Feeding Products for Babies and Children (Advertising and Promotion) Bill

A Bill was published this week by Alison Thewliss, MP for Glasgow Central (SNP).  First presented to the House of Commons on 16 November 2016, a second reading was scheduled for Friday 24 February, but has now been postponed to 24 March 2017.

The draft Bill is based on a number of serious factual errors and assumptions. In particular, in the mistaken belief that the formula milk industry is either self-regulated or not regulated at all, it aims to establish an agency (the ‘Infant and Young Child Nutrition Agency’) to set, monitor and evaluate compositional, safety and quality standards, labelling, and nutritional claims in formula milks for babies and young children.

Such an agency would be a duplication of the existing law however.  Formula milks are amongst the most strictly regulated of all foodstuffs (Regulation EU No 2016/127; EU Directive 2006/141/EC). The EU also strictly regulates levels of any pesticides, contaminants and micro-organisms, along with packaging. It is completely erroneous to suggest that formula milk is unsafe. All manufacturers are required to ensure that their food products are safe in accordance with General Food Law and standards are in many respects even tighter for formula milk. The nutritional content of infant formula and follow-on formula is laid down in the Regulation: this is based on the expert opinion of European Food Safety Authority (EFSA) scientists. All ingredients used in formula milk must be proven safe, and undergo rigorous clinical testing. 

The allegation that there is no independent verification of formula composition at present is untrue. The nutritional content of formula is clearly stated on the label and is monitored by the Food Standards Agency (FSA) and Trading Standards. New or reformulated infant formulas must be notified to the Department of Health who review the labelling and substantiation for any new ingredients. Both the FSA and Trading Standards are involved in enforcing the legislation.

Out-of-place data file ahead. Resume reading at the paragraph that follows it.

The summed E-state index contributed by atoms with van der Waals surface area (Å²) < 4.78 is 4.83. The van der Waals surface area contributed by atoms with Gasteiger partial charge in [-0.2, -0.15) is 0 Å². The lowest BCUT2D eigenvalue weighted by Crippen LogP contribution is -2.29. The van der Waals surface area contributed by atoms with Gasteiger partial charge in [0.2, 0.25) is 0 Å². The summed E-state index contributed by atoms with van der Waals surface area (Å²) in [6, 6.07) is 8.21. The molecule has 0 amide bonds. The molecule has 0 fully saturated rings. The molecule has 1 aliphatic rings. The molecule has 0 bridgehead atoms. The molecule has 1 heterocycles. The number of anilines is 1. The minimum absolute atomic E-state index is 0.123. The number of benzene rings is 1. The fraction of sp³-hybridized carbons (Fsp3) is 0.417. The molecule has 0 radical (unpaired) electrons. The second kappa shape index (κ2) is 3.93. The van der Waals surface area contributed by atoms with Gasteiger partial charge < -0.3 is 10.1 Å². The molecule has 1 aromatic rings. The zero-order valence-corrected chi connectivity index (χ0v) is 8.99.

Any nutrition and health ‘claims’ are strictly controlled by EU legislation [Regulation (EC) No. 1924/2006; EC Directive 2006/141/EC] and must be approved by EFSA or its predecessors, the Scientific Committee for Food (SCF). Enforcement is carried out by Trading Standards. All claims made by formula milk companies are fully substantiated; nothing is published that is not fully supported by evidence. For healthcare professionals, all information must be scientific and factual as required by Article 14 of Directive 2006/141/EC.[1]

Legislation also governs the marketing and sales aspects of formula milk, and incorporates the principles and aims of the WHO Code on Breastmilk Substitutes; this legislation is also strictly enforced. All product claims used in labelling and advertising must be approved by EFSA, and enforcement is carried out by Trading Standards. Regulations prohibit the advertising to the public of infant formula for babies 0 to 6 months of age: this is because this is the only formula milk intended for use as a breastmilk substitute.

It should also be noted that:

  • Advertising is already controlled by legislation. Infant formula cannot be advertised
  • The Advertising Standards Authority ensures that any other advertising is appropriate
  • Penalties for any breaches of the legislation already include imprisonment for company executives 

We will be reviewing the Bill in detail over coming days and will publish a response in due course.

[1] For infant formula, those in Directive 2006/141; for follow-on formula, those now authorised by EFSA and introduced into legislation by the European Commission.